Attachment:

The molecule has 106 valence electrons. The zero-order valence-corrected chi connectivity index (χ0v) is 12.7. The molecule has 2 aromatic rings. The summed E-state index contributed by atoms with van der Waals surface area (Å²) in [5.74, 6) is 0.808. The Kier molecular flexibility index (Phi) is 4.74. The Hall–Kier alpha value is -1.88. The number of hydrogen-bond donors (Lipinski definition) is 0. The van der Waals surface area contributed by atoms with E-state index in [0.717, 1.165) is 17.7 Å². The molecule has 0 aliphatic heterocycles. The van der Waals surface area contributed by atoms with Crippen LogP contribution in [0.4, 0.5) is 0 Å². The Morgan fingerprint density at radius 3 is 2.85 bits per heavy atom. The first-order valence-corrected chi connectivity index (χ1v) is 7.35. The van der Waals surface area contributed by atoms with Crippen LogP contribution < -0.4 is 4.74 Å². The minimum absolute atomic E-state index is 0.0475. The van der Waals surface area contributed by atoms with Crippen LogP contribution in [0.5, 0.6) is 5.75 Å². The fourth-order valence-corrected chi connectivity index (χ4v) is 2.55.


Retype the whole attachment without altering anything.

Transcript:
The molecule has 106 valence electrons. The zero-order valence-corrected chi connectivity index (χ0v) is 12.7. The molecule has 2 aromatic rings. The summed E-state index contributed by atoms with van der Waals surface area (Å²) in [5.74, 6) is 0.808. The Kier molecular flexibility index (Phi) is 4.74. The Hall–Kier alpha value is -1.88. The number of hydrogen-bond donors (Lipinski definition) is 0. The van der Waals surface area contributed by atoms with E-state index in [0.717, 1.165) is 17.7 Å². The molecule has 0 aliphatic heterocycles. The van der Waals surface area contributed by atoms with Crippen LogP contribution in [0.4, 0.5) is 0 Å². The Morgan fingerprint density at radius 3 is 2.85 bits per heavy atom. The first-order valence-corrected chi connectivity index (χ1v) is 7.35. The van der Waals surface area contributed by atoms with Crippen LogP contribution < -0.4 is 4.74 Å². The minimum absolute atomic E-state index is 0.0475. The van der Waals surface area contributed by atoms with Crippen LogP contribution in [0.5, 0.6) is 5.75 Å². The fourth-order valence-corrected chi connectivity index (χ4v) is 2.55.